Login for certain variables to be updated with your own slot's information

Mounting as a volume

It is possible to mount your slot as a remote volume for file management in the same program you use for managing them on your local system. The advantage of this approach over other methods is that your /home folder on the server will be mounted as a local volume or share.

Windows

SSHFS - WinFSP + SSHFS-Win

  1. Install the latest version of WinFSP
  2. Install the latest version of SSHFS-Win
  3. Open Windows Explorer and access \\sshfs\user@server.whatbox.ca and enter your password when prompted. If this does not work, press Win+R and run net.exe use X: \\sshfs\user@server.whatbox.ca instead, where X: is the drive letter you want to use for your slot. You will be prompted for your username and password.

SSHFS - Dokan (alternative)

  1. Install Dokan Library
  2. Install win-sshfs.
  3. Input server.whatbox.ca for Host, 22 for the Port, user for User, select the button next to Password, and input your password.
  4. Change Directory to read /home/user/ and select a drive letter that is not currently used by your computer.
  5. Type in a name for your settings at the top and click Save to use your settings later.
  6. Click Mount and the drive will appear on your computer. Right-click on the tray icon to disconnect.

Note: Windows 8 or 8.1 will need to run the Dokan library installer in Windows 7 Compatibility mode.

Mac OS X

Finder - FTP with explicit TLS

With the Finder focused, open Connect to Server... from the Go menu. Type in ftps://server.whatbox.ca/ and hit Connect. Entering your whatbox username and password will then allow you read-only access to your files through Finder. You will still need to use third-party SFTP/SSHFS software to access/mount your slot as read-write.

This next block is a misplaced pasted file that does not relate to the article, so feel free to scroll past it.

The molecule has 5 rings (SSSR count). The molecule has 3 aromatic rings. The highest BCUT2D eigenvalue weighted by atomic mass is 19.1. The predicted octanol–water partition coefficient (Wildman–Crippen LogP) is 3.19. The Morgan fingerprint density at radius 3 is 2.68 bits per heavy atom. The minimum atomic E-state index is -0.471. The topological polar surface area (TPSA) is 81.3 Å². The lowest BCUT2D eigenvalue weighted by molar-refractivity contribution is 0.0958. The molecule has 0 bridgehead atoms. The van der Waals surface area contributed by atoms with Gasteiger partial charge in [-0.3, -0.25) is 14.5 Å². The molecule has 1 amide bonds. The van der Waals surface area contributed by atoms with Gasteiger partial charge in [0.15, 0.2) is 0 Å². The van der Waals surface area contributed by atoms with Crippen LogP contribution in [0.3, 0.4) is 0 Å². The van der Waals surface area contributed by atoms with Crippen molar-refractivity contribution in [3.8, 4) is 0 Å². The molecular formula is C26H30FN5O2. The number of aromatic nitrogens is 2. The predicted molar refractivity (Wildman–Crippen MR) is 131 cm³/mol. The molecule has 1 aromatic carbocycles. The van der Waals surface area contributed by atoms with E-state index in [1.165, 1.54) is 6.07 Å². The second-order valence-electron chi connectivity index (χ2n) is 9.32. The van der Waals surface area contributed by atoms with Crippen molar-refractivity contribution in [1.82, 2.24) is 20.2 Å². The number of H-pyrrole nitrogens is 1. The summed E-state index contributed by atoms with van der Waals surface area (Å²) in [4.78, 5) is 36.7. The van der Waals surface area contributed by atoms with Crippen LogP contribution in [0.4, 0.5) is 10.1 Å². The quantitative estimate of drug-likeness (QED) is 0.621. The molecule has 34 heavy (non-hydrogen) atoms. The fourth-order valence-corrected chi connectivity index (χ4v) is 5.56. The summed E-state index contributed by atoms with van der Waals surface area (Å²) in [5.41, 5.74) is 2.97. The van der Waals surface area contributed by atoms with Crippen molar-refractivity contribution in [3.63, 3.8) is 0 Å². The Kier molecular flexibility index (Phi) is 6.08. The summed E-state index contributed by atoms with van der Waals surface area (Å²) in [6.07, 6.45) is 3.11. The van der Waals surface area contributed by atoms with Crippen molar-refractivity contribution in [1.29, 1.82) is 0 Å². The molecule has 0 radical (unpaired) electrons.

SSHFS - Macfusion GUI

  1. Install FUSE for macOS. Check "MacFUSE Compatibility Layer" in the installer when installing.
  2. Download Macfusion and copy it to the /Applications folder
  3. Connect to your slot via SSH in Terminal to accept the host key.
  4. Open Macfusion and click on + to add an SSHFS connection
  5. Input server.whatbox.ca for Host, user for User Name, input your slot password for Password and enter /home/user for Path.
  6. Click on the Macfusion tab and set a mount point (for example, /Users/OSX-User-Name/whatbox) and a volume name.
  7. Click OK then click Mount. If everything went correctly the volume will be visible on either the desktop and/or in the Finder sidebar (make sure to toggle "Connected Servers" in Finder Preferences)

SSHFS - Command line (alternative)

  1. Install FUSE for macOS and SSHFS for macOS

  2. Open Terminal and create a local mountpoint mkdir ~/whatbox

  3. Mount your slot with sshfs. Once mounted, it will also be accessible in Finder.

     sshfs -o reconnect,ServerAliveInterval=15,ServerAliveCountMax=3,cache_timeout=3600 user@server.whatbox.ca:/home/user/ ~/whatbox
    

    When you are done, you can use Finder or the umount command to safely eject/unmount sshfs

     umount /Users/User-Name/whatbox
    

Linux

Nautilus

From the menu in Nautilus, open Connect to Server... from the File menu. Type in server.whatbox.ca for the Server: and select either FTP (with login) or SSH. Entering your Whatbox username and password will then allow you to manage your files using Nautilus.

SSHFS

  1. Install FUSE and sshfs through your distribution's package manager. On distributions based on Debian like Ubuntu/Kubuntu, open a terminal window and type sudo apt-get install sshfs
  2. Add yourself to the fuse user group, if it exists. sudo gpasswd -a $USER fuse
  3. If you had to re-add yourself to the fuse user group, log out and log back in.
  4. Create a local mountpoint: mkdir ~/whatbox
  5. Mount: sshfs -o idmap=user user@server.whatbox.ca: ~/whatbox
  6. Remote files will now be accessible through a file browser and applications in ~/whatbox
  7. You're probably going to want this to run every time you boot. You can only do so if you automatically log in via public key authentication. See here or here. Here is an init script for Ubuntu, place it in /etc/init as whatbox.conf. Search Google for how to make startup scripts for other distros if your distro doesn't use Upstart.

CurlFtpFS

FTP has often better performance than SSH, so if SSHFS does not work for you, try CurlFtpFS.
Follow this guide.